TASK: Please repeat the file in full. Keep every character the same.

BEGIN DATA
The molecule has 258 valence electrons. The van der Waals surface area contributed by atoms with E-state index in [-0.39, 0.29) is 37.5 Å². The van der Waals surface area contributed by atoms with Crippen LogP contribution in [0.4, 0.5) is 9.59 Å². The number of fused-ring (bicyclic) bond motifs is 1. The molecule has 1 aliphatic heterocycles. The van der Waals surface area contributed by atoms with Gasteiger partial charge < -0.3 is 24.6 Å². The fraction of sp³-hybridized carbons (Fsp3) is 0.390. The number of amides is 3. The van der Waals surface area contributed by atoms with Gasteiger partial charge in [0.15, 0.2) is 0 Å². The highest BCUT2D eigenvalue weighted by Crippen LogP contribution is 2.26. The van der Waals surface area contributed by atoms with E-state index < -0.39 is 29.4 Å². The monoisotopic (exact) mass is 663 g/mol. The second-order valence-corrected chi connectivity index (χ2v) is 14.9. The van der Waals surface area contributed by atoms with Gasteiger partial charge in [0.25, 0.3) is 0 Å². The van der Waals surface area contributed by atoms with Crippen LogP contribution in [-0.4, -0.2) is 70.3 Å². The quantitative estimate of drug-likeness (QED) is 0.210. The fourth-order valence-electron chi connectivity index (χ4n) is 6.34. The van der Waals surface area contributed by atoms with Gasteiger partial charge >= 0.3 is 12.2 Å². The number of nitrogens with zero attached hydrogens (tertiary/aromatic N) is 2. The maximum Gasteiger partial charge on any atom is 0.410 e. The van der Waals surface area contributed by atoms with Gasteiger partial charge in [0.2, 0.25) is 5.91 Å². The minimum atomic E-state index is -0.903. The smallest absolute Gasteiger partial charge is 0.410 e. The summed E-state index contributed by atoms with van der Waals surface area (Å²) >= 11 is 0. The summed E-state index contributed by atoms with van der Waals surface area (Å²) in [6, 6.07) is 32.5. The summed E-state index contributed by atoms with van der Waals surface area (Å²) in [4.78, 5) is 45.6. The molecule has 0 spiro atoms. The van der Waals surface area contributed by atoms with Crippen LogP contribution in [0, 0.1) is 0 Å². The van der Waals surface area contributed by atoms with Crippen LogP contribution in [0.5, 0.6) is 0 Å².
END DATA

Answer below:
The molecule has 258 valence electrons. The van der Waals surface area contributed by atoms with E-state index in [-0.39, 0.29) is 37.5 Å². The van der Waals surface area contributed by atoms with Crippen LogP contribution in [0.4, 0.5) is 9.59 Å². The number of fused-ring (bicyclic) bond motifs is 1. The molecule has 1 aliphatic heterocycles. The van der Waals surface area contributed by atoms with Gasteiger partial charge < -0.3 is 24.6 Å². The fraction of sp³-hybridized carbons (Fsp3) is 0.390. The number of amides is 3. The van der Waals surface area contributed by atoms with Gasteiger partial charge in [0.15, 0.2) is 0 Å². The highest BCUT2D eigenvalue weighted by Crippen LogP contribution is 2.26. The van der Waals surface area contributed by atoms with E-state index < -0.39 is 29.4 Å². The monoisotopic (exact) mass is 663 g/mol. The second-order valence-corrected chi connectivity index (χ2v) is 14.9. The van der Waals surface area contributed by atoms with Gasteiger partial charge in [0.25, 0.3) is 0 Å². The van der Waals surface area contributed by atoms with Crippen LogP contribution in [-0.4, -0.2) is 70.3 Å². The quantitative estimate of drug-likeness (QED) is 0.210. The fourth-order valence-electron chi connectivity index (χ4n) is 6.34. The van der Waals surface area contributed by atoms with Gasteiger partial charge >= 0.3 is 12.2 Å². The number of nitrogens with zero attached hydrogens (tertiary/aromatic N) is 2. The maximum Gasteiger partial charge on any atom is 0.410 e. The van der Waals surface area contributed by atoms with Gasteiger partial charge in [0.2, 0.25) is 5.91 Å². The minimum atomic E-state index is -0.903. The smallest absolute Gasteiger partial charge is 0.410 e. The summed E-state index contributed by atoms with van der Waals surface area (Å²) >= 11 is 0. The summed E-state index contributed by atoms with van der Waals surface area (Å²) in [6, 6.07) is 32.5. The summed E-state index contributed by atoms with van der Waals surface area (Å²) in [4.78, 5) is 45.6. The molecule has 0 spiro atoms. The van der Waals surface area contributed by atoms with Crippen LogP contribution in [0, 0.1) is 0 Å². The van der Waals surface area contributed by atoms with Crippen LogP contribution in [0.5, 0.6) is 0 Å².